The factor most often mentioned by diplomats and officials in the countries he visited was the way Powell opened each meeting by listening.

“He listened carefully to the points made, irrespective of whether the new administration agrees with them,” said Egypt’s ambassador to the U.S., Nabil Fahmy. “It reflected a respect and concern for other parties. It was particularly impressive because he is a larger-than-life figure.

“It may not always lead to full agreement, but it certainly prevents misunderstandings.”

It’s a technique at the heart of his style, Powell aides say.

“He comes with his own ideas, but he listens first to what others say and then presents his ideas in terms of what people say their interests are. Everybody thinks they’re hearing from him the things they wanted,” said the senior State Department official. “It works pretty well.”

At each stop, Powell began his pitch by urging a dialogue on the issues of mutual concern. On some matters, such as disagreements with Russia over national missile defense, that’s virtually all that came out of a meeting.

But elsewhere, it marked the beginning of what his counterparts interpreted as a new kind of approach.

“He said he’s serious about consulting with countries,” said Jordan’s ambassador to the U.S., Marwan Muasher. “The United States is not just imposing ideas or plans without serious consultation. That’s refreshing.”

In Brussels, a frequent comment from the North Atlantic Treaty Organization foreign ministers after Powell spoke was an appreciation that he would consult frequently on issues, according to officials present at the meeting.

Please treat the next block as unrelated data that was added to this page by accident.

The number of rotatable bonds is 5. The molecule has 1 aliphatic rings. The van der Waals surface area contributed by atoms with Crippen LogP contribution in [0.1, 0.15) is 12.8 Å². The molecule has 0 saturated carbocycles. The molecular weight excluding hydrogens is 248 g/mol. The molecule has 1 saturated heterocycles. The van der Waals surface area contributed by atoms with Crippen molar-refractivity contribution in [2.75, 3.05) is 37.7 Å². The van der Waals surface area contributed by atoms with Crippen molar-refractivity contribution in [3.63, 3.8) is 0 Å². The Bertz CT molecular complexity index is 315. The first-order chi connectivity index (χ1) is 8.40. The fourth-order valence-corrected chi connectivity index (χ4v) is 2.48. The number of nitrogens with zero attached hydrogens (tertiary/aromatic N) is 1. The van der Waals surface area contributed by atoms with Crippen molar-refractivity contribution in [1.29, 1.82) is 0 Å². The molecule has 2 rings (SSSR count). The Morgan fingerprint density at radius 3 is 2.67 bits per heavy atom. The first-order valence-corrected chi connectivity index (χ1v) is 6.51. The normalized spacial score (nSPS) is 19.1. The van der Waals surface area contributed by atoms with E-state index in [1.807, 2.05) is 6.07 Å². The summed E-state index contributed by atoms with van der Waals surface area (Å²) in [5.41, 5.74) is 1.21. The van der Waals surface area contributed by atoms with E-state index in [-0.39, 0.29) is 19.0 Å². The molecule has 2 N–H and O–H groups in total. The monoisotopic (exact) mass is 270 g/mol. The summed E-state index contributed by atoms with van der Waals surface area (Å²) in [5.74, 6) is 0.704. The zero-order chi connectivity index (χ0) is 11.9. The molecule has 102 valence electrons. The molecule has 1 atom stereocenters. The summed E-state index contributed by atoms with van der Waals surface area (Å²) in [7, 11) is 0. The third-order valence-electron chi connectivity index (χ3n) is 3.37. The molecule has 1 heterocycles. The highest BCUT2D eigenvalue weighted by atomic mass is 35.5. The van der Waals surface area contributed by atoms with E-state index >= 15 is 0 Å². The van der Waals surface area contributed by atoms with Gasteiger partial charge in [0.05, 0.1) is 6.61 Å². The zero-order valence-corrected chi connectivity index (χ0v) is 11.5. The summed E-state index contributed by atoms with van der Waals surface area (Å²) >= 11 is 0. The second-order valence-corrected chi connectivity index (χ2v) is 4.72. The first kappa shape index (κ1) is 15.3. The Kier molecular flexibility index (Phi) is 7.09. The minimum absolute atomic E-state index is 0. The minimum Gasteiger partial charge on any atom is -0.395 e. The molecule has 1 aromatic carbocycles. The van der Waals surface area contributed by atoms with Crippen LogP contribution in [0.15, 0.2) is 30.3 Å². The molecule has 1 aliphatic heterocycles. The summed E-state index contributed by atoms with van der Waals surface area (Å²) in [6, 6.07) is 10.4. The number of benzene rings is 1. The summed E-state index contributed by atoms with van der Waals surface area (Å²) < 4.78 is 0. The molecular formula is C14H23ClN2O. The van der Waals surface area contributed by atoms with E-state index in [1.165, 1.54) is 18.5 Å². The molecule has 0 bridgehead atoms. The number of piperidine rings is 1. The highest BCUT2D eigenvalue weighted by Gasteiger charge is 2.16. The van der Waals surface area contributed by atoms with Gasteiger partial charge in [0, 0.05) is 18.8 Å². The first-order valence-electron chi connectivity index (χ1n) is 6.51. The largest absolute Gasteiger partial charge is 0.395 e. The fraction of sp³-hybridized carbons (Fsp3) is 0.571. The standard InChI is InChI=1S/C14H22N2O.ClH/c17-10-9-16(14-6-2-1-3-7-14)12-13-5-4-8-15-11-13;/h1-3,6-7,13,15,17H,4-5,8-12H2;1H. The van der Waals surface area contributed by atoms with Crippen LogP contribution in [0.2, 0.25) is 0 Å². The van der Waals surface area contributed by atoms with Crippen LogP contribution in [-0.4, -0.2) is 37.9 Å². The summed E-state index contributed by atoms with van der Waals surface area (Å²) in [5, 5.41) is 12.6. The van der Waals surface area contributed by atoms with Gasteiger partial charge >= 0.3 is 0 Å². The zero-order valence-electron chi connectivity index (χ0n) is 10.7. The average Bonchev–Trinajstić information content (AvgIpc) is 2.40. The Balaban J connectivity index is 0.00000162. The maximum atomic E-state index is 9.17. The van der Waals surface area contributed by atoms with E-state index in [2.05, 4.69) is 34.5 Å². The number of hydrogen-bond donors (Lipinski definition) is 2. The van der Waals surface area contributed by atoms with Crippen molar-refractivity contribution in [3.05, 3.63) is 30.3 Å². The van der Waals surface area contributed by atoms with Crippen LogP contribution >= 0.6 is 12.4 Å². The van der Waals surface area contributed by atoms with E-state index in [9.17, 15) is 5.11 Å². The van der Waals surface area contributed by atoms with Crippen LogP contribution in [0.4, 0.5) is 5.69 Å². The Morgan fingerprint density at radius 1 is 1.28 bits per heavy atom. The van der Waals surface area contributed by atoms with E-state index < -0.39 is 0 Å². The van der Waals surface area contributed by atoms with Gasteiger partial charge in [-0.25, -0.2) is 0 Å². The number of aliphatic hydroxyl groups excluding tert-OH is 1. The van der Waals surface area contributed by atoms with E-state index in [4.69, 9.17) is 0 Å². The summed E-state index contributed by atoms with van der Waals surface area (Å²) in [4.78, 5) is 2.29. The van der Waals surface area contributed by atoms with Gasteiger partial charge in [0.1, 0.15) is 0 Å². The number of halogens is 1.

“Going in, they were fearful about a lot of unilateralism, and they were instead hearing a lot of cooperation,” said the senior State Department official. The strong and determined language coming out of the Bush administration on issues such as national missile defense has led to widespread concern both at home and abroad about a unilateral policy with little regard to opposition, even from allies.

Powell has yet to seal a single deal, despite signs of agreement--from the Arabs on a new Iraq sanctions policy or from Syria on illegal smuggling of Iraqi oil through its pipeline. The substance of the trip was far from conclusive on every issue.

Yes, He Is Having Fun

As for a Mideast peace agreement, “there’s no utopian vision that with a little more work or with one more summit the U.S. will get a deal,” said the Israeli official.

Yet Powell clearly made an impact, even with traveling journalists. Most of his predecessors met the small group of reporters on his or her plane only once on a trip.

But on Powell’s debut abroad, he came back on the plane every leg long enough to share insights on his meetings. And on the last leg, when there were no more stories to write, he came back to schmooze with journalists exhausted from trying to keep up with him.

Asked at one of the last stops if he was having fun as secretary of State, Powell smiled broadly. “Oh, yeah,” he said.